‘Legion’ Recap 1×06: One Teleported Over the Cuckoo’s Nest

'Legion' has already created a cast of characters and host of circumstances that it can find delight in taking apart.

Dan Stevens as David Haller and Aubrey Plaza as Lenny Busker. Michelle Faye/FX

Any open mic comedian can tell you that comic book legends exist to be deconstructed. How does no one pick up on Clark Kent’s physical similarity to Superman? Isn’t Batman just a rich maniac? With only six hours and the most meager possible amount of help from the already-existing X-Men universe, Legion has already created a cast of characters and host of circumstances that it can find delight in taking apart.

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Chapter Six sees all of our heroes and one of our villains without any mutant powers or any facilities in which to study mutants– in other words, the whole premise of the previous episodes has been (seemingly, for the moment) erased. Lenny, the shapeshifting, chaotic evil being that inhabits David, is now a doctor administering therapy to them in a mental institution.

Thus, Melanie is just in denial of her husband’s death, not researching how he could have built an ice cave to disappear into; Cary and Kerry are just codependent, although whether they still have the same last name or how they know each other is unclear; The Eye is just a horrible man. Take away what’s ostensibly exceptional about someone and he or she is just neurotic, delusional, often surrounded by enablers.

Amy is now an abusive nurse, which is a good hint that this is the delusion, and not David’s previous life, Summerland, etc: nobody would have imagined her as a beloved family member who needs rescuing, but Lenny would have remade the original Amy into a mean person for the sake of fucking with everyone. None of either reality can be any one person’s delusion, though, I don’t think, because we see too many individual storylines where characters are apart from each other.

David has a very similar conversation to the first one we ever saw him have with Lenny, but with Ptonomy. In this version, though, David mentions not liking dogs: the false memory of his beloved puppy has not yet been implanted.

The only thing comforting here is that the cool 1970s future aesthetic remains: can you imagine how depressing it would be if they all woke up in just a normal contemporary mental health facility?

There are bugs on Syd’s pie– the kind we’ve seen before on the astral plane. Lenny dances through David’s memories, seeming to create some and ruin others. This is one of the coolest things the show has done yet. I love how Legion manages to revel in stylistic excess in a way that works towards exposition as well. It’s also the kind of tone I like a lot in comic book and sci-fi stuff: telling a dark story that aims to ask above-101-level philosophical questions doesn’t stop it from having the bad guy be way flamboyant and over-the-top.

The Eye leers at Kerry. Cary dreams of Oliver’s scuba suit beckoning him. Syd and David can’t seem to remember who has what disorder. Syd sees a wall bleeding, and Lenny offers her some music therapy that I’m not at all suspicious of.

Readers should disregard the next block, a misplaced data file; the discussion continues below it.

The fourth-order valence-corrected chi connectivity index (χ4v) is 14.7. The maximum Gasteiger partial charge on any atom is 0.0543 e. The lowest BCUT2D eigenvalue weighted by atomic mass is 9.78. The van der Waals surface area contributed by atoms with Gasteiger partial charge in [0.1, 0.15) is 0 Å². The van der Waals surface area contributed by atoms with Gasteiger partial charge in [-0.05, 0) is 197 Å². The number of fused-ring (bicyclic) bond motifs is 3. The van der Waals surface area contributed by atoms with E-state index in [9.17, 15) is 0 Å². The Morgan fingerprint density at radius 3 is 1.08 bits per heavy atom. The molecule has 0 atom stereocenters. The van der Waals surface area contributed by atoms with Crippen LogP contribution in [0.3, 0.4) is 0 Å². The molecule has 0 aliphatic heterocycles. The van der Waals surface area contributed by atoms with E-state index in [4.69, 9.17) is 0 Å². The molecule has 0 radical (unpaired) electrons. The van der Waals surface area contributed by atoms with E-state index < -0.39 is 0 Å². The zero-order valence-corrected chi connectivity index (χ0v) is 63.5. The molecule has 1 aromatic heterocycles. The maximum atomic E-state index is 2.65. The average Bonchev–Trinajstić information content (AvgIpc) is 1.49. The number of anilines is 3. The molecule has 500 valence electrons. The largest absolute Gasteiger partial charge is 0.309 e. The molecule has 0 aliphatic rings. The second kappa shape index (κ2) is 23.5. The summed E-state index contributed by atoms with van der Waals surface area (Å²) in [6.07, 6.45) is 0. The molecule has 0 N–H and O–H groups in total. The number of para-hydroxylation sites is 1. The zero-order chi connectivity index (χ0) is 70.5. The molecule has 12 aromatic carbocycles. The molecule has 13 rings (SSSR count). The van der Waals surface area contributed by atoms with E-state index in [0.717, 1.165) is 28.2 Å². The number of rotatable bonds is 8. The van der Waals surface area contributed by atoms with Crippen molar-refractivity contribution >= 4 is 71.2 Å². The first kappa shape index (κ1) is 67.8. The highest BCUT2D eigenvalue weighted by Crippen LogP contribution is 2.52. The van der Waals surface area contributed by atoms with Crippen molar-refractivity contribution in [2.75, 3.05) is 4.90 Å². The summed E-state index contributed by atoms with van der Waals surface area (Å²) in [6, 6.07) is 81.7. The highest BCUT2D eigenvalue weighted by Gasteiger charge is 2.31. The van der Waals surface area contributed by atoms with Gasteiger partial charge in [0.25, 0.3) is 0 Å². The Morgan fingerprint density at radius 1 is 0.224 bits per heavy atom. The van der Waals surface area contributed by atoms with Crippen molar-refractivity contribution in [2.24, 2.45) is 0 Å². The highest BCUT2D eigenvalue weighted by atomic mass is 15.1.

Cary goes into the astral plane(?) with the scuba suit and The Eye tries to get creepy with Kerry. Nurse Amy abuses David some more, which reminds me of another thing I wanted to talk about this week: in comic book canon, David is Professor X’s long-lost, illegitimate son. On the show so far, we don’t really know anything about the people who raised David and Amy in the previous-episodes reality. Were they normal and just had one lapse in storytime choice? How did they end up with him? Does it matter at this point?

The scuba suit shows Melanie the scene from last week where David was about to get merked, and then freakin’ eyes appear on the walls for some reason. Sometimes this feels less like recapping a show and more like recapping, like, an old Aztec bowl at the art museum: I’m just describing imagery and guessing at its purpose.

Lenny grills David and begins revealing her true self. She puts her foot on his groin and asks why humans care so much about happiness when what really matters is power. She says she knew his real father: “Talk about an asshole. Always acts so holy and then gives away his only son.”

Okay, class, if you could all settle in as quickly as possible, we have a lot of ground to cover today. Welcome to X-Men and Religious Symbolism. First of all, I’m sorry to say that my office hours are cancelled today because my asshole manager is making me cover Gene’s shift at the movie theater. Second, I’d like to say that Trevor brought up a unique point on the class online discussion board last night– we will not be talking about men’s rights in this class, but thank you for your, uh, inquisitiveness.

Now! Legion. What does the name “Legion” mean, or allude to? Morgan, I believe your hand was raised? Correct, Legion is the collective name of a group of demons that Christ casts out from a man in the Bible. However, when Lenny talks about Professor X giving away his only son despite being all holy, we can call that– what? No, we will not be talking about “cucking” today, Trevor, but thank you. We can call that Christ imagery, specifically connoting the passage in which Lucifer tries to tempt Christ in the desert. What’s important about that? Well, it makes David both the savior and one in need of a miracle in order to cast out his demons.

The episode ends with Cary in the scuba suit, gesturing to Syd to follow him. Why not Kerry? Are they reunited in the other realm? Is this just an effect of the music therapy, taking Syd further into unreality? Where’s Oliver? We’ll see I guess! Class dismissed, and if anyone’s interested, my ska band is playing in the commons Tuesday at three p.m.

‘Legion’ Recap 1×06: One Teleported Over the Cuckoo’s Nest